FAMEs were identified by comparison of their retention times with those of authentic standards. The identification of essential oil components was based on a comparison of their retention indices (RI) relative to (C7-C20) n-alkanes with those of literature or with those of authentic compounds available in our laboratory. Further identification was made by matching their recorded mass spectra with those stored in the Wiley/NBS mass spectral library of the GC-MS data system and other published mass spectra . Quantitative data were obtained from the electronic integration of the FID peak areas.
Data were subjected to statistical analysis using
statistical program package STATISTICA . The one-way and multivariate analysis of variance (ANOVA) followed by Duncan's multiple range tests were employed and the differences between individual means were deemed to be significant at P < 0.05.
Results and discussion
Effect of water deficit on total fatty acids contents
As shown in Fig.1, the total fatty acid content in C. carvi seeds (mg [g.sup.-1] DW) subjected to increasing levels of water constraint declines significantly (P < 0.05) by about 29.01 and 47.53% under MWD and SWD, respectively, as compared to control plants.
These results are similar to those obtained in a previous work with Tunisian caraway seed ecotype from Haouaria which seed total fatty acid content decreased by about 35.17 and 56.59% under MWD and SWD, respectively, in comparison to the control. But, the decrease in the fatty acid content of this last ecotype is more pronounced .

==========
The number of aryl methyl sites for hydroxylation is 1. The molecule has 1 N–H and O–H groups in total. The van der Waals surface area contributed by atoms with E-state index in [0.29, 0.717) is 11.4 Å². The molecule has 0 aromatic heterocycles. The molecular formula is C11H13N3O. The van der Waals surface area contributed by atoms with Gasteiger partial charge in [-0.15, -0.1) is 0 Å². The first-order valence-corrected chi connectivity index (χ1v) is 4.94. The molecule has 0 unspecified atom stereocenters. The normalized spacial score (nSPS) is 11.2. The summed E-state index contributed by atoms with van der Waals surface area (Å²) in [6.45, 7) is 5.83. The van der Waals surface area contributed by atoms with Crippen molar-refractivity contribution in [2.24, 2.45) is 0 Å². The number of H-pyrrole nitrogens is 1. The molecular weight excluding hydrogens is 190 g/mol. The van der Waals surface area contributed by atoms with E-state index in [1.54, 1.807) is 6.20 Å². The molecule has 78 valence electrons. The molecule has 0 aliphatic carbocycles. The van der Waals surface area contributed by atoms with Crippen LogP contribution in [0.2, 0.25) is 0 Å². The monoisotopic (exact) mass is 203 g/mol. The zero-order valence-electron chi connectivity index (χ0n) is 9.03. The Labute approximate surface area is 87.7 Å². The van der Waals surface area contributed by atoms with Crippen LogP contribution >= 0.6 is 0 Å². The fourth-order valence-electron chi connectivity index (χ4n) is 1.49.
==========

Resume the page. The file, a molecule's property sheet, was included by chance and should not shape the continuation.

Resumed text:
In accordance with our findings, Bouchereau et al.,  found a significant decrease in seed oil of Brassica napus L. genotypes. Besides, Rotundo and Westgate,  noted that water constraint imposed during seed filling decreased soybean oil content by about 35%. These findings were also similar to those reported by Bettaieb et al.,  who noted that drought decreased significantly the foliar fatty acid content of sage (Salvia officinalis L.) by about 34% in moderate stressed plants; nevertheless, it declines sharply in severely stressed plants representing only 3.2% of the control.
[FIGURE 1 OMITTED]
Overall, these results showed that the reduction in TFA content are thought to be attributed to membrane lipid degradation under water deficit .
Effect of water deficit on total fatty acids proportion
Caraway seeds in control plants were characterized by a high proportion of monounsaturated fatty acids (MUFA) (56.82%) versus 27.41% of polyunsaturated (PUFA) and 15.77% of saturated ones (SFA) (Table 1). Petroselinic acid (C18:2n-12) was the major compound reaching over 34% of TFA, followed by linoleic (26.49%) and oleic (22.33%) acids.
In a previous work, we have found that the fraction of monounsaturated fatty acid in three Tunisian caraway seed ecotypes was mainly dominated by petroselinic acid which ranged from 31.53 to 38.36% .